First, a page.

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“On some days I’m lured mesmerically to the rabbit hole of loss, and am forced to thrash around down there like trapped prey,” Cooley writes. “On other days all the losses seem to recede like any object in a rearview mirror once the accelerator’s been pressed, and I’ve no trouble keeping my foot on the pedal of the present.”It’s a lurching way to live; simultaneously brokenhearted and in love, crushingly bereaved one moment and surprisingly O. ”In “Guesswork,” the body is both canvas and carapace, both superficial construct and, for better or worse, the whole damn point.Vacationing on the island of Giglio in the Tyrrhenian Sea, Cooley and her husband find themselves in the literal and figurative shadow of the Costa Concordia, the giant cruise ship that struck a rock and capsized earlier that year, leaving 32 dead and two still missing.Viloria’s most notable anatomical variant, a larger-than-average clitoris, proved to be a greater source of pleasure than of shame, and so there was little incentive to investigate the root cause, much less fix what wasn’t broken.As a memoir, “Born Both” can be as difficult to pin down as its author’s identity.Valentine, who now curates a collection at Barts Pathology Museum in London, worked for eight years in Britain as a certified A. As a child, Valentine recounts, she tried to perform autopsies on her toys and was “enthralled by any dead animal I found on the street.” After university she pursued an advanced degree in forensic and biomolecular sciences and gets an entry-level gig at the mortuary, cleaning up after organ dissections (the job requires steel-toed Wellington boots). And it actually works spectacularly well, at least if you’re into that kind of thing.

For what it’s worth, Valentine’s bio says she runs a dating and networking site for death professionals, a detail that may or may not have any relevance to her observation in the book that “watching someone carry out an autopsy is, in many ways, like watching someone have sex.” Let’s maybe not stop and think about that for a moment.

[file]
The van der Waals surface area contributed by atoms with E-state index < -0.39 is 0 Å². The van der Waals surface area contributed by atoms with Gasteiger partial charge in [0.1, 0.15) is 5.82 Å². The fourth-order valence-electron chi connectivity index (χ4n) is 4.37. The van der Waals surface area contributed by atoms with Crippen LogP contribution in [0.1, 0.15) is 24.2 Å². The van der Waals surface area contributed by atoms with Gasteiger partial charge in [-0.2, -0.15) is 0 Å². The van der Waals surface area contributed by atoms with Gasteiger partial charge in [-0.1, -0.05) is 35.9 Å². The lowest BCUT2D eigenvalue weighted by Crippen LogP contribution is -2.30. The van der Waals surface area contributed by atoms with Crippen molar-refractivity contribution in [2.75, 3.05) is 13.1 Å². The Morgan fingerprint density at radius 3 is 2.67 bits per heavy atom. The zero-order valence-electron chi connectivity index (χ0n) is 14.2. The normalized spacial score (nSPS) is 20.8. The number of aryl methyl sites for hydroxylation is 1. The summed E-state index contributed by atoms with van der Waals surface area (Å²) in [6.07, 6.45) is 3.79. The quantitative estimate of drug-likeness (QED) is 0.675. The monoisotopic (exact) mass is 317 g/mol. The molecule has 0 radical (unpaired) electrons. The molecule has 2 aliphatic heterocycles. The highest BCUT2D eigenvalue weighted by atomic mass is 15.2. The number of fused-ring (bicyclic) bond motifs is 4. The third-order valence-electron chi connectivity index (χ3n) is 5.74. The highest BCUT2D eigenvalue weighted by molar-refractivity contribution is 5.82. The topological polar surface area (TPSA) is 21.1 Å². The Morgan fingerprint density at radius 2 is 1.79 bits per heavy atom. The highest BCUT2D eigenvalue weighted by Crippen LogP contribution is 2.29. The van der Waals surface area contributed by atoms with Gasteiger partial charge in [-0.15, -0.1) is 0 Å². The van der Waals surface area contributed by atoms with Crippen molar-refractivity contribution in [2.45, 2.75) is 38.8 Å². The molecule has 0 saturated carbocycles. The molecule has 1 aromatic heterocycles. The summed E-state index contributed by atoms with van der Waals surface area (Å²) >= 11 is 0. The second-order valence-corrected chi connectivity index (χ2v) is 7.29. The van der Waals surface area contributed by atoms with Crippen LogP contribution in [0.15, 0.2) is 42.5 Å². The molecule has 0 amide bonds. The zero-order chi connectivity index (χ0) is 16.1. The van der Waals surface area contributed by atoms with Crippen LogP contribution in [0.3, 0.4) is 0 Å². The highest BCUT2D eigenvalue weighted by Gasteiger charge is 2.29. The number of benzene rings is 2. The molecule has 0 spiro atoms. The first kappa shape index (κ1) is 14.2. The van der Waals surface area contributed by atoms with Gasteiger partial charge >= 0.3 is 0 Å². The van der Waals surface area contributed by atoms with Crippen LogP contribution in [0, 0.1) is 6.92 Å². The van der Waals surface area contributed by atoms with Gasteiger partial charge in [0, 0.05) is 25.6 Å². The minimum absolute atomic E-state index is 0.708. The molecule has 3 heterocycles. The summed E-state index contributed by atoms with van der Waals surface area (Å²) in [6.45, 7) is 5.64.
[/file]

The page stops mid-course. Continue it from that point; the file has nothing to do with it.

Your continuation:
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Viloria has sex with both women and men both a woman and as a man (stop and think about that for a moment). “Or alternatively, ‘I’m neither.’”The bodies in Carla Valentine’s THE CHICK AND THE DEAD: Life and Death Behind Mortuary Doors (St. “And thus,” Valentine writes, “began a new chapter of my life in death.”“The Chick and the Dead,” which spins its title from the well-worn idiom “the quick and the dead,” is filled with such turns of phrase, and Valentine’s tone, which is meant to come across as playfully irreverent, sometimes gives way to glibness if not a surfeit of cheesy puns.

In daily interactions with the world, Viloria has seen down both sides of the mountain and tunneled through for good measure. Martin’s, .99) belong to other people — or at least did at one time. The book covers this period, one in which Valentine spends her days assisting in autopsies and other forensic investigations by removing organs from corpses, replacing those organs post-examination (at least when possible) and then sewing, washing and grooming the bodies into presentability. Scarce space in mortuary refrigerators is described as “popular real estate; people are dying to get in there after all.” Nor can she resist reminding us that “working in a mortuary is not a dead-end job.”But even though Valentine might have the sense of humor of an aging uncle, her zest for gross-out depictions of bodily functions rivals that of any 10-year-old boy.

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